The 2014 Warren Triennial Prize of Massachusetts General Hospital (MGH) will be awarded to Bert Vogelstein, MD, the Clayton Professor of Oncology and Pathology and director of the Ludwig Center for Cancer Genetics and Therapeutics at Johns Hopkins University School of Medicine. The award will be presented at the Warren Triennial Prize Symposium, “The Genetics of Cancer,” on Monday, November 24, at MGH.
The first scientist to determine the molecular basis of a common human cancer, Vogelstein and his colleagues demonstrated that colorectal tumors result from the gradual accumulation of alterations in specific oncogenes and tumor suppressor genes. Their discovery and analysis of these genes and their functions represent a landmark in the application of molecular biology to the study of human disease.
“Dr. Vogelstein is a legend in the field of cancer research who has pioneered some of the fundamental concepts that underlie our understanding of how cancer arises, how it can be detected and how it should be treated with increasingly targeted therapies,” says Daniel A. Haber, MD, director of the MGH Cancer Center. “The scope of his research contributions is exceptional, as is its impact. Just as significantly, he has trained and mentored generations of young scientists who are now making their own important contributions to the field.”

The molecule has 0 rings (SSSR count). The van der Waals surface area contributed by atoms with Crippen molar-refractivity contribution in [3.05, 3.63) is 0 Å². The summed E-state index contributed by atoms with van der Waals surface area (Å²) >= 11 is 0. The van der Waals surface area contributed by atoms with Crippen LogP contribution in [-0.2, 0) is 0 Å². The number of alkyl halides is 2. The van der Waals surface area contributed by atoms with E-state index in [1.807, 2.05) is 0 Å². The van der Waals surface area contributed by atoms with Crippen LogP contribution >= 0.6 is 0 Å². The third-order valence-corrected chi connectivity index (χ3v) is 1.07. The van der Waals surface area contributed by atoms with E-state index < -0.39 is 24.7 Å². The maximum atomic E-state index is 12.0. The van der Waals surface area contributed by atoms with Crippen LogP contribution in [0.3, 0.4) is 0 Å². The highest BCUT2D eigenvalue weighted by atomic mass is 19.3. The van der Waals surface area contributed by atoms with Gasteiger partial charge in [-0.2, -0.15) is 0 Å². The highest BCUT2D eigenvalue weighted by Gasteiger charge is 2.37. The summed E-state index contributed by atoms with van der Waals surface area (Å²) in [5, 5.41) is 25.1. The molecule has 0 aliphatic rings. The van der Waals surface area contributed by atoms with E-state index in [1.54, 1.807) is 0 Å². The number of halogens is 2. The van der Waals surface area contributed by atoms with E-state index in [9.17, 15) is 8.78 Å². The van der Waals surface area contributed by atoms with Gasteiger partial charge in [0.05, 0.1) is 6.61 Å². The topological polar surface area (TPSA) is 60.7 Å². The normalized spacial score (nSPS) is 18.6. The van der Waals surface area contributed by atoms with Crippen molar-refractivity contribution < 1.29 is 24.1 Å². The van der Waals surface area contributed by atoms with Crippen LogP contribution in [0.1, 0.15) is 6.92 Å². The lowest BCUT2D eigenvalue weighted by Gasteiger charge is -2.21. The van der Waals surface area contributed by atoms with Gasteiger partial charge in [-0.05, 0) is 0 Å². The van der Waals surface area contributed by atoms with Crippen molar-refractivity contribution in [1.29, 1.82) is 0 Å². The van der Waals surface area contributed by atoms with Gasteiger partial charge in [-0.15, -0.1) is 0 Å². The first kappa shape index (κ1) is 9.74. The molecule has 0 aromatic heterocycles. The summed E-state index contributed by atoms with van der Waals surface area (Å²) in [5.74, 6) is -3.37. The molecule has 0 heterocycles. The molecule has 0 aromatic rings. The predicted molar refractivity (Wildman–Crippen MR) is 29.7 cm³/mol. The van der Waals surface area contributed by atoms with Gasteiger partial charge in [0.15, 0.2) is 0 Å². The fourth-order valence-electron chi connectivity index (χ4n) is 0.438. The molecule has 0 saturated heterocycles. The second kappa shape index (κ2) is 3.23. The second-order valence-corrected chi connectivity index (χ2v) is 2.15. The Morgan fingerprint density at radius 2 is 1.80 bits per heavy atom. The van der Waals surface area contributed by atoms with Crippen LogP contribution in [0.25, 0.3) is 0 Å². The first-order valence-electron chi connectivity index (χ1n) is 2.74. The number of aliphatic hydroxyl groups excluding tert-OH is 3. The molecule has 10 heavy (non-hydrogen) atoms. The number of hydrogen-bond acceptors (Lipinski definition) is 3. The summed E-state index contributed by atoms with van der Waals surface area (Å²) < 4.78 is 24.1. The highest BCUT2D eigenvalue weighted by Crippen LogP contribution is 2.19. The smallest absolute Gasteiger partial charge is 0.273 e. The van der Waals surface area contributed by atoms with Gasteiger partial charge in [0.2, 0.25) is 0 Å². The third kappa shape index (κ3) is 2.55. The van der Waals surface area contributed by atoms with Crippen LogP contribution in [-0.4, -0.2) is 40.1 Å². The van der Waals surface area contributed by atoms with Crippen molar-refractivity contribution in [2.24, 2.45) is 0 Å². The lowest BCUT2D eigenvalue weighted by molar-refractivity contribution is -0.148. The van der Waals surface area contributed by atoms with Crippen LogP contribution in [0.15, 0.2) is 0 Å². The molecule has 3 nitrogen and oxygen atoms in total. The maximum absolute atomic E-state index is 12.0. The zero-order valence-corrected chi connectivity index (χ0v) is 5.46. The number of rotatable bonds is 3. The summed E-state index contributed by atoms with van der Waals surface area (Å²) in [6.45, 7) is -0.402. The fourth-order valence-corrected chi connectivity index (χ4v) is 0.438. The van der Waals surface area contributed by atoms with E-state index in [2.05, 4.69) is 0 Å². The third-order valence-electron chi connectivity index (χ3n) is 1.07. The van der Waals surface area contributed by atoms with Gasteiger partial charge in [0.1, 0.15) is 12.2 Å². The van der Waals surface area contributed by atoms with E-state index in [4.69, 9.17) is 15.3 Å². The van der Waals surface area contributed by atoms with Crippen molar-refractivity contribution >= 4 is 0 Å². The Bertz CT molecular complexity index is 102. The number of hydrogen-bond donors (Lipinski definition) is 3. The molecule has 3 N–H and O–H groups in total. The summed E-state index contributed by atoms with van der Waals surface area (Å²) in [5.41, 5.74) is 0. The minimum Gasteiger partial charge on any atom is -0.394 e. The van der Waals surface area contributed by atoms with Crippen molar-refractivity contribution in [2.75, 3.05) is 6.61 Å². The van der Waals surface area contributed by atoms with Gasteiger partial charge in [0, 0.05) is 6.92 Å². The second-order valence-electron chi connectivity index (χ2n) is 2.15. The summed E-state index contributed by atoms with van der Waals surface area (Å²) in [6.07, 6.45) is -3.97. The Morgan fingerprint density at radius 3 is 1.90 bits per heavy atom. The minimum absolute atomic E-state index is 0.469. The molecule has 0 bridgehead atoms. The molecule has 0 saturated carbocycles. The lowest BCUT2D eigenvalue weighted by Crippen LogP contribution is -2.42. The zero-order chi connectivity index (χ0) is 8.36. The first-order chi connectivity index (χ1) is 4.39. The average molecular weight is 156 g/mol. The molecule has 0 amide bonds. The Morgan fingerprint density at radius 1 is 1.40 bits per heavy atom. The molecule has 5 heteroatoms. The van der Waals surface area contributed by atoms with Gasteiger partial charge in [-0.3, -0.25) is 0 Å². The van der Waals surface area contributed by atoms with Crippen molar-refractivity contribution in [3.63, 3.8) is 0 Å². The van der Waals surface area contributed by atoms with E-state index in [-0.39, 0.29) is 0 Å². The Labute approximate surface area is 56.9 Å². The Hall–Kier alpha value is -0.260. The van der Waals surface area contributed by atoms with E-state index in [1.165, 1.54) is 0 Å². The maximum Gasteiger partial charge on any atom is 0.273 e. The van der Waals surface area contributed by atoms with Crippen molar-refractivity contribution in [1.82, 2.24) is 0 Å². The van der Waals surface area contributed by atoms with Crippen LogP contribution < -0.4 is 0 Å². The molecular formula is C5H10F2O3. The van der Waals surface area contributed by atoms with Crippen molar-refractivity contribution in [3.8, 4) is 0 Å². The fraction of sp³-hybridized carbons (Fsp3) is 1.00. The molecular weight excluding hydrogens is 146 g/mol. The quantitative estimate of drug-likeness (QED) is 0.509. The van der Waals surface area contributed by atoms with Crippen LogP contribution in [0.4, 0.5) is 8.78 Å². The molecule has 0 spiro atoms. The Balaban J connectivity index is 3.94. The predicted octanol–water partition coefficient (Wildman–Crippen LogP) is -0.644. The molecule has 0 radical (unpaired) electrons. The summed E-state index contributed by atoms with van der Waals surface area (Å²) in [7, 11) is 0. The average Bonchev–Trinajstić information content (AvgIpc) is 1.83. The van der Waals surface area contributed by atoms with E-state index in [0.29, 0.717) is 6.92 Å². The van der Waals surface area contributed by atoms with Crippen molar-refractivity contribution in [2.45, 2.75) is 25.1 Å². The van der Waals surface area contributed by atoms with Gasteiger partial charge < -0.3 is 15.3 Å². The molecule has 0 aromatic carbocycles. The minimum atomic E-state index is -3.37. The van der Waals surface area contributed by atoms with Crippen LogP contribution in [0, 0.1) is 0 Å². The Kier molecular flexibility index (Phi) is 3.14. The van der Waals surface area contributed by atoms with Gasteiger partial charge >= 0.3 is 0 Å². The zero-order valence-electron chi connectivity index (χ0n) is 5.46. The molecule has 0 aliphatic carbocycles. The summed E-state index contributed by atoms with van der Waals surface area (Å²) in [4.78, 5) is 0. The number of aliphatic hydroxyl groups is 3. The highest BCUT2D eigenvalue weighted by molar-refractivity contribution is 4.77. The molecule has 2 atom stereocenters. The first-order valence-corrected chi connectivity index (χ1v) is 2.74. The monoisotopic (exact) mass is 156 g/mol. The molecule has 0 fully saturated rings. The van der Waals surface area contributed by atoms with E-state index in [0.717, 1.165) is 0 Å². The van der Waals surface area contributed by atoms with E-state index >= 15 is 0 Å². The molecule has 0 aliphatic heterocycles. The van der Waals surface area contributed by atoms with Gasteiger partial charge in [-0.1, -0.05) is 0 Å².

Bert Vogelstein, MD
Vogelstein’s work on colorectal cancers forms the paradigm for much of modern cancer research, with major implications for improved diagnostic and therapeutic strategies. He and his colleagues were also the first to map cancer genomes and to use genome-wide sequencing to identify the basis of a hereditary disease. His team has determined the genetic landscapes of more than a dozen tumor types, and together with their earlier studies, this work has provided the conceptual basis for what is now called “personalized medicine.”
The top scientific award presented by the MGH and one of the oldest in the world, the Warren Prize honors scientists who have made outstanding contributions in fields related to medicine and includes a cash award of $50,000. Created in 1871 and now awarded every third year, the prize was named for Dr. John Collins Warren, a co-founder of the MGH who played a leading role in establishing what became the New England Journal of Medicine and also performed the first public surgical operation utilizing ether anesthesia on October 16, 1846.
Twenty-three Warren recipients have also received the Nobel Prize – including 2011 recipient Shinya Yamanaka, MD, PhD, a 2012 Nobel Laureate; and 2004 recipients Craig Mello, PhD, and Andrew Fire, PhD, who received the 2006 Nobel.
Massachusetts General Hospital, founded in 1811, is the original and largest teaching hospital of Harvard Medical School. The MGH conducts the largest hospital-based research program in the United States, with an annual research budget of more than $785 million and major research centers in HIV/AIDS, cardiovascular research, cancer, computational and integrative biology, cutaneous biology, human genetics, medical imaging, neurodegenerative disorders, regenerative medicine, reproductive biology, systems biology, transplantation biology and photomedicine.
Sue McGreevey, 617 724-2764, firstname.lastname@example.org